The Food and Wines
At 5:45, the footman summoned guests to the dining room and the first course of oysters and Chablis was presented. (The night before I had read Escoffier’s notes that he loved oysters plain, so I omitted an uninspired sauce, at the last minute.)
Watercress soup and sherry, served from an original 1910 etched and gilded decanter, were served. Our fish course was an amazing shrimp mousse on dill accompanied by Hock. Researching hock was a hurdle; we discovered it to be a German white wine, popular in the period. Edwardians drank mostly German wines. (Today, a London wine merchant holds a dusty bottle of hock ordered by King Edward.)
Fourth Course, entrées, Filet Mignon with mushrooms in a port wine reduction and Duchess Potatoes: Divine! Champagne was served, as the entree was always served with sparking white wine back then. Our roast was rack of lamb and sautéed carrots. Burgundy was represented by a cabernet sauvignon. Lamb was chosen as a lighter “roast” for our modern diets; guests could select the number of ribs they liked.
After the roast, our palate cleanser was Titanic’s Punch Romaine. Several lucky guests were served in exquisite, 1912 gilded compote glasses. After five courses, I was surprised at how much I looked forward to this light, icy drink. It was perfect. (They really thought this stuff through, didn’t they?)
Seventh course, game, was squab with a fig sauce on wilted (water)cress. None of us had tried this red-meated bird. It was divine. Claret, red Bordeaux, was the accompaniment.
Cold courses were combined in our eighth course with asparagus salad, champagne-saffron vinaigrette, and truffled pate with crouton.
The three dessert courses were announced with the finger bowl ceremony: plates with finger bowls and warm water were brought in, with a dessert fork and spoon balanced on either side. Our guests were certainly too refined to use them, but it was fascinating to watch.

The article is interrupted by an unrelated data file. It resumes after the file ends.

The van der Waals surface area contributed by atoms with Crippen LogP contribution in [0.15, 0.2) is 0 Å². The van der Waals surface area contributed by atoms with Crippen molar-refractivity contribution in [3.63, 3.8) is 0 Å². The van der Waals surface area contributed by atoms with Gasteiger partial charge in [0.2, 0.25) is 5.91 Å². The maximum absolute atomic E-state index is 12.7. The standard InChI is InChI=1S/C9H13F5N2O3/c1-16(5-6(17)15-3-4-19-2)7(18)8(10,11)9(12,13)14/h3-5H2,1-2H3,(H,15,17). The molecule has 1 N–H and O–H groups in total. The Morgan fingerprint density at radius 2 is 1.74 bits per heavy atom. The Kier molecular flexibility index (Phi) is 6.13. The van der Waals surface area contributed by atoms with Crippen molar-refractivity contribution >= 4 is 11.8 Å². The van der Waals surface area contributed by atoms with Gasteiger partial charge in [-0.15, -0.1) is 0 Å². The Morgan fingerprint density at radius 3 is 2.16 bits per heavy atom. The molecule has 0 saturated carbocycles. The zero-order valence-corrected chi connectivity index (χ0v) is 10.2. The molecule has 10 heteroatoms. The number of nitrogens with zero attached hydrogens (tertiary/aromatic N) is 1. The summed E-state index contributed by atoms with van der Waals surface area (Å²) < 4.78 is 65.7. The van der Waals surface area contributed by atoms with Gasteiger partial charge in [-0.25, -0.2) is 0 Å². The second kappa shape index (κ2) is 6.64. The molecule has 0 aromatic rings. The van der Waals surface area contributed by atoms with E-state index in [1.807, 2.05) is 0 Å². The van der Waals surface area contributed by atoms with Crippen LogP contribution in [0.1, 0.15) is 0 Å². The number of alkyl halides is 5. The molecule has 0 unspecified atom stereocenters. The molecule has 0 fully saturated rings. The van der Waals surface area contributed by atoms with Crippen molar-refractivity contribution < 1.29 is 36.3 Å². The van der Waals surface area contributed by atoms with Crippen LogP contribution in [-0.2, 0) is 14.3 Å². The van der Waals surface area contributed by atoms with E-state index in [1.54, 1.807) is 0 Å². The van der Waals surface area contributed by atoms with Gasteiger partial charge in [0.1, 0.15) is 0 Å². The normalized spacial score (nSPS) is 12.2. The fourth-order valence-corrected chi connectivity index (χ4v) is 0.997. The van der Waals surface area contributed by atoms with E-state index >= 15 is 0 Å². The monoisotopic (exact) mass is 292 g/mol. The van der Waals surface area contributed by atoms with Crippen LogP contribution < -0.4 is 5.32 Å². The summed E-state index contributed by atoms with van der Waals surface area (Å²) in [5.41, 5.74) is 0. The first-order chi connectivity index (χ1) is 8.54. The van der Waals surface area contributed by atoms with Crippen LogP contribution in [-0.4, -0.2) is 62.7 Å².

Champagne and primrose jelly, our sweet dessert, was spectacular with its sherry-based aspic, decorated with fresh, edible pansy petals. Our ice was the Titanic’s “Oranges en Surprise”, a delicious confection of sherbet and meringue. Tokaji was poured for dessert. Port was in reserve, but we did not get to it.
And lastly, we passed around the table, cheese and biscuits, chocolate and strawberry éclairs, Turkish Delight and beautiful bonbons. As was the custom, the fruit that decorated the table was eaten for dessert.
After five hours of conversation and dining, guests retired to the drawing room where coffee was served. A treat of the evening was watching chilled water poured over a sugar cube into Absinthe, turning the liquor a milky white. Alas our séance was postponed to another evening as our energy waned.
Our Chef, Denise Ward was perfection incarnate! Each of the courses was perfectly cooked and served by our liveried footmen who were learning on the job. The footmen presented an exceptional service a la Russe: each course was presented to guests on platters. (A few were plated.) Each course was paired with a different wine of the period. In return, our guests flawlessly navigated the 6 pieces of stemware, 15 plates, and a dozen-plus pieces of silver (either by breeding or study before-hand, wink), and that doesn’t include the nut bowls, salts, knife rests and napkins!